An essential text, bathed in blood, lit with faint hope.

The sanguinary story of thousands of years of conflict in the home city of religions.

Perhaps it’s impossible to write disinterested history, but Montefiore (Young Stalin, 2007, etc.) endeavors to do so—and largely succeeds. The author sees Jerusalem not just as the setting for some of history’s most savage violence—some of the butchery makes Titus Andronicus look like a Sesame Street segment—but a microcosm of our world. Our inability to achieve sustained peace there is emblematic of our failures around the globe. Montefiore begins in 70 CE with the assault of the Roman leader Titus (not Andronicus) on Jerusalem, an attack featuring thousands of crucifixions of Jews—not to mention eviscerations to extract from the bowels of the victims the valuables they’d swallowed. The author then retreats to the age of the biblical David, and away we go, sprinting through millennia, pausing only for necessary explanations of politics, religion, warfare and various intrigues. The story is horribly complex, and Montefiore struggles mightily to make everything clear as well as compelling, but the vast forest of names, places, events sometimes thoroughly conceals some small treasure at its heart. Still, the history is here: Nebuchadnezzar, the Herods, Alexander the Great, Jesus, Pilate, Caligula, Paul, Titus, Justinian, the Arabs and the Muslims, the Crusades, Richard the Lionheart, Saladin, Suleiman, Ottomans, Napoleon, Disraeli, Lawrence of Arabia, Zionism. There are even some guest appearances by Thackeray, Twain and Melville. Suddenly, we are in the 20th century, and only the names and the killing technology have changed. The author ends with the 1967 Six-Day War and with some speculations about the future.

An essential text, bathed in blood, lit with faint hope.

Pub Date: Oct. 31, 2011

ISBN: 978-0-307-26651-4

Page Count: 672

Publisher: Knopf

Review Posted Online: Aug. 27, 2011

Kirkus Reviews Issue: Sept. 15, 2011


The author's youthfulness helps to assure the inevitable comparison with the Anne Frank diary although over and above the...

Elie Wiesel spent his early years in a small Transylvanian town as one of four children.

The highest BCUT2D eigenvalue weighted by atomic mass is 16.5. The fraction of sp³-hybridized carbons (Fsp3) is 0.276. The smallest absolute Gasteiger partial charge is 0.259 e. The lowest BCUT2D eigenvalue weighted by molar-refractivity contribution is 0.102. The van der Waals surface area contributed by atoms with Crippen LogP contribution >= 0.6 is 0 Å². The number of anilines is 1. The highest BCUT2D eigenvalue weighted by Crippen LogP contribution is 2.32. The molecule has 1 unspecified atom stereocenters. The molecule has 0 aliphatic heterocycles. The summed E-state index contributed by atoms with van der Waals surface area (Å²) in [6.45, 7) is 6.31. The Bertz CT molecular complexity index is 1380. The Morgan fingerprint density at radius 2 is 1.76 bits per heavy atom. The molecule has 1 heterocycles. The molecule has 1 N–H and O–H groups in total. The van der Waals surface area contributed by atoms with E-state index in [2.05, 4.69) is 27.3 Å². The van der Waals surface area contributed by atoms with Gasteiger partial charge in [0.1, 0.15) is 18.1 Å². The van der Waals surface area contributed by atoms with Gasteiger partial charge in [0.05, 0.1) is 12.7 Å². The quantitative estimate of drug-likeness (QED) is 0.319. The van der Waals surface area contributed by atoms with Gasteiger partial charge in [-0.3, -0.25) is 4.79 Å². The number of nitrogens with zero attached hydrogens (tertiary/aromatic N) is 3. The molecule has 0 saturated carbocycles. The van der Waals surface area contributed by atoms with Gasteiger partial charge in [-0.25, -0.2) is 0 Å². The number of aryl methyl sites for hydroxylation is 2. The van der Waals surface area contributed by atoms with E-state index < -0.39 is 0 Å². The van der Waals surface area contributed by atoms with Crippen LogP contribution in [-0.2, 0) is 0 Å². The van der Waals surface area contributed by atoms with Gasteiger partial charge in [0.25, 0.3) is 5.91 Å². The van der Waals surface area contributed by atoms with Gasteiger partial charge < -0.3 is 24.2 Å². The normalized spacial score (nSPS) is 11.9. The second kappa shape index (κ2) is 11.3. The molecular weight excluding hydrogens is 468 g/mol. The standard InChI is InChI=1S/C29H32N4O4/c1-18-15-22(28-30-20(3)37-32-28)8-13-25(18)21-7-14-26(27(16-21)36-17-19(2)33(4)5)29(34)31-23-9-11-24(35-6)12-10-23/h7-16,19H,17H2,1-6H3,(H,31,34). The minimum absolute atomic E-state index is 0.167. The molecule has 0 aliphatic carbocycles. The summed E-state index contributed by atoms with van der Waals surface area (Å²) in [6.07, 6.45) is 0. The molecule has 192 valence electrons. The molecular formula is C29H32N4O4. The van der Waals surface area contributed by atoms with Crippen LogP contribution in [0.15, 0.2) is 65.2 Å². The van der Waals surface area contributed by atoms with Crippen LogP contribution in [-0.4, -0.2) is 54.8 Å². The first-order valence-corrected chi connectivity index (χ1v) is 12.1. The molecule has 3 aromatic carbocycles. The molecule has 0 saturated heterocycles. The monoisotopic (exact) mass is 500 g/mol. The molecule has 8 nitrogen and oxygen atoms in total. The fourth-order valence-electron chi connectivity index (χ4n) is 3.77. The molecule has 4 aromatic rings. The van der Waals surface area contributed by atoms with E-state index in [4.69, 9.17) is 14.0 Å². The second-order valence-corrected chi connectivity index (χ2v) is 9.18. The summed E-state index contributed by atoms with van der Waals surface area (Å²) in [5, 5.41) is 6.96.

He was the only one of the family to survive what Francois Maurois, in his introduction, calls the "human holocaust" of the persecution of the Jews, which began with the restrictions, the singularization of the yellow star, the enclosure within the ghetto, and went on to the mass deportations to the ovens of Auschwitz and Buchenwald. There are unforgettable and horrifying scenes here in this spare and sombre memoir of this experience of the hanging of a child, of his first farewell with his father who leaves him an inheritance of a knife and a spoon, and of his last goodbye at Buchenwald his father's corpse is already cold let alone the long months of survival under unconscionable conditions. 

The author's youthfulness helps to assure the inevitable comparison with the Anne Frank diary although over and above the sphere of suffering shared, and in this case extended to the death march itself, there is no spiritual or emotional legacy here to offset any reader reluctance.

Pub Date: Jan. 16, 2006

ISBN: 0374500010

Page Count: 120

Publisher: Hill & Wang

Review Posted Online: Oct. 7, 2011

Kirkus Reviews Issue: Jan. 15, 2006


For Howard Zinn, long-time civil rights and anti-war activist, history and ideology have a lot in common. Since he thinks that everything is in someone's interest, the historian—Zinn posits—has to figure out whose interests he or she is defining/defending/reconstructing (hence one of his previous books, The Politics of History). Zinn has no doubts about where he stands in this "people's history": "it is a history disrespectful of governments and respectful of people's movements of resistance." So what we get here, instead of the usual survey of wars, presidents, and institutions, is a survey of the usual rebellions, strikes, and protest movements. Zinn starts out by depicting the arrival of Columbus in North America from the standpoint of the Indians (which amounts to their standpoint as constructed from the observations of the Europeans); and, after easily establishing the cultural disharmony that ensued, he goes on to the importation of slaves into the colonies. Add the laborers and indentured servants that followed, plus women and later immigrants, and you have Zinn's amorphous constituency. To hear Zinn tell it, all anyone did in America at any time was to oppress or be oppressed; and so he obscures as much as his hated mainstream historical foes do—only in Zinn's case there is that absurd presumption that virtually everything that came to pass was the work of ruling-class planning: this amounts to one great indictment for conspiracy. Despite surface similarities, this is not a social history, since we get no sense of the fabric of life. Instead of negating the one-sided histories he detests, Zinn has merely reversed the image; the distortion remains.

Pub Date: Jan. 1, 1979

ISBN: 0061965588

Page Count: 772

Publisher: Harper & Row

Review Posted Online: May 26, 2012

Kirkus Reviews Issue: Jan. 1, 1979

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